And I'll show you a few more of my Twisted Hexagon creations. You can check out my patterns in my Etsy shop in the meantime.

Sunday, April 26, 2020

FREE Pattern Sunday: Olé!

Who says my free pattern day has to only be on Fridays? I'm in charge and I was reminded of this pattern I designed for Windham Fabrics a few years ago (2017). I don't think I ever shared it and it's about time I did.

This is a nod to Cinco de Mayo (that means "The Fifth of May" en Español). No margaritas for me; just some great fabric! The quilt size is 52" x 52". The center blocks are 12" and the Greek Key border blocks finish to 6".

Olé using South of the Border fabrics by Windham
Here is a picture of the first set of blocks I proposed. As you can see, we settled on just the cactus in the center and changed up the coloring of the pieced blocks. Those border corner blocks are paper pieced Greek Key units.

Draft blocks
The quilt uses a block I designed for Quilt Magazine in 2007. It was time I brought it out again! You can see the steps using real fabrics from Benartex in an older post here: Cinco de Mayo. It's really helpful to see the steps with actual fabric, so take a look!

Follow the link for Olé and you will be able to download this 6 page pdf all in color. I wish I had asked for some of this fabric when I created the pattern. It is truly fun. But I think you can adapt it to just about any colorful prints.

Hope your weekend has gone well!

Saturday, April 25, 2020

House Arrest Quilts Day Six

Yes, I have more quilts! These were pieced in recent years and have been hanging in my studio closet. I do a lot of teaching and believe in having a LOT of class samples: blocks, block parts, rows, etc. Then I look at my bulging boxes and see that those quilt parts just want to be put together!

The first is my Textured Leaves quilt made using my Princess Feather pattern. I blogged about this last year. And I gave a link to the first quilt I made for Windham Fabrics - it's a FREE download! I also quilted this on my Handi Quilter - 17, 282 stitches!

Textured Leaves Princess Feather Quilt: 35" x 42"
Here's a look at the plumes up close:

Princess Feather plumes
If you visit that link above, you will see a few other quilts made using this pattern.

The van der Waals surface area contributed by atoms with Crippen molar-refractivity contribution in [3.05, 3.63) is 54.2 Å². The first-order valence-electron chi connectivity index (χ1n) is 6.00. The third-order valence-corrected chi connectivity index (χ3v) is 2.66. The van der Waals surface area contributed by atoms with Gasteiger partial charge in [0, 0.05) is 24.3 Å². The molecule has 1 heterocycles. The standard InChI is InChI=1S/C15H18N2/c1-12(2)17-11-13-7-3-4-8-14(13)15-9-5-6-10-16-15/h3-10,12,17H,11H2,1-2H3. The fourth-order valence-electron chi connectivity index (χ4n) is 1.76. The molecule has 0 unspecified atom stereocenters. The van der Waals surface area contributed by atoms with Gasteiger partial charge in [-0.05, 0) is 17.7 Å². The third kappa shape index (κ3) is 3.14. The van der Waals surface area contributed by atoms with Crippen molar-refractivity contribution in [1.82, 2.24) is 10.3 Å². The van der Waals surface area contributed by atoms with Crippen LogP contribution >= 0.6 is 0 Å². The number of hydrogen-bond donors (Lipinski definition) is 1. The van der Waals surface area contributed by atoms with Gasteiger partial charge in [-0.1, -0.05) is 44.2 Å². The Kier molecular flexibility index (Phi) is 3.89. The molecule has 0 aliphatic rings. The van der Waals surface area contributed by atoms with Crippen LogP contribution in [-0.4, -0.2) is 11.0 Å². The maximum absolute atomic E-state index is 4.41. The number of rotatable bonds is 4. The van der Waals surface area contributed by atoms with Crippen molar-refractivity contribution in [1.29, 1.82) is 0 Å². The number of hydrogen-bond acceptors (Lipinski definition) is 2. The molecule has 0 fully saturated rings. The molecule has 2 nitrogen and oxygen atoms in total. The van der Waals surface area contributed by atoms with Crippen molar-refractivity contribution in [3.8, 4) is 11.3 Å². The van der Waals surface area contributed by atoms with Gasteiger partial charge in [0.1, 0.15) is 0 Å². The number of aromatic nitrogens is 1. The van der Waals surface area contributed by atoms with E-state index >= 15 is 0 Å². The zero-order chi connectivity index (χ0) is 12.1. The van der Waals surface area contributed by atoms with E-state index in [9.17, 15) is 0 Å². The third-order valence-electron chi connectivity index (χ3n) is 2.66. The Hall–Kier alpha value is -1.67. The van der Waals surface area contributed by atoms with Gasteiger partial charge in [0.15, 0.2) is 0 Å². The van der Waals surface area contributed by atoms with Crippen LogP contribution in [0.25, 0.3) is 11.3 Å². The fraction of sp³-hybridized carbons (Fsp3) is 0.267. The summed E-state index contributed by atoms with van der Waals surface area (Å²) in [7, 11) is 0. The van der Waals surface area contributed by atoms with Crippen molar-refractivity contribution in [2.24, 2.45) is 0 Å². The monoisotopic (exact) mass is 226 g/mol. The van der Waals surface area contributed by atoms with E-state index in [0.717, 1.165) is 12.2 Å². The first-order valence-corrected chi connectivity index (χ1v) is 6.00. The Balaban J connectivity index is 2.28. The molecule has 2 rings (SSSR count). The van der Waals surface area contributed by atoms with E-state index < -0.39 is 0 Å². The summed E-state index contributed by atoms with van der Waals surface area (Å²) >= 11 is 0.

Another finish for me has been my class sample for the Flying Swallows quilt. Traditionally this is stitched using y-seams and templates. Not me! That's why it's a fun class to teach. Also quilted on my HQ Sweet 16  with 13,130 stitches!

Flying Swallows Quilt: 38" x 38"
I still have two other un-quilted class samples of this pattern. I like to have at least one so that my students can see what the wrong side of the blocks look like - how the seams are pressed, etc.

Here is one I did in Fairy Frost:
Flying Swallows block
We rotary cut the diamonds:


 With triangles added to the diamonds:

Diamonds joined with 2 different sizes of triangles
Check out my 7 page Flying Swallows Quilt pattern in my Etsy store. You can see two other quilts in this pattern, too! The pattern has several process shots with real fabric, too!

Yes, I have even more quilts I'm working on to finish. I'll be sharing those soon. Have a great weekend!

Friday, April 24, 2020

House Arrest Quilts Day Five

It's Friday. That means that Part 3 of the Kaffe Fassett Field Notes is here. But I also want to share a quilt I designed and finally finished this last Saturday. My Card Trick blocks are simplified from the vintage/traditional version. I've shared about this before. I also wanted to use two different background prints. It is a real scrap buster!

No Tricky Card Trick
There are 4 fabrics in each of the 9 blocks (plus the background solids). It was fun to select all sorts of prints and my only criteria was that there be strong contrast. Check it out in my Etsy shop.

Now here is the designer himself. This first appeared in February 2009!

An Upscale Quilt

An Upscale Quilt
Field Notes: Kaffe Fassett
Having made a name of sorts in many different mediums, I’m often asked by audience members around the world what I’d like to try next. “Scale” is always my answer: I envision covering a large building in tiles, mosaic, or fabric.
Last November I found myself in Friesland, Holland, at a launching ceremony of what must rank among the world’s biggest patchwork quilts. This project was initiated by Henk and Marja Schenk, owners of the Quilt Kabinet fabric shop outside the charming old city of Leeuwarden. Marja had the inspired idea to create a four-story-tall patchwork to cover the front of a handsome 450-year-old leaning tower. My assistant Brandon and I were invited to attend the launch, teach workshops, and give lectures to celebrate a comprehensive exhibition of quilting at the Fries Museum (www.friesmuseum.nl).

A Vision Unveiled

A crowd gathered on the damp grey morning to watch the mammoth quilt (made by 350 sewers) unroll and glide gently up the tower, lifted by a giant crane.
I’d heard about the project for over a year and envisioned a communal project that made up in spirit what it would surely lack in taste and style.
Imagine my profound delight as a very handsome, very together arrangement of squares appeared in a palette that toned beautifully with the old brickwork of the tower. Then it really hit me. Not only was it made entirely of my fabrics, but also was the layout of my first quilt, Rosy. Suddenly it was the most spectacular celebration of all the years I’ve been designing patchwork and fabrics. Tears sprang to my eyes and I hugged the women who inspired and brought about this wondrous happening to encourage sewers throughout the world. My dream of scale was before my eyes.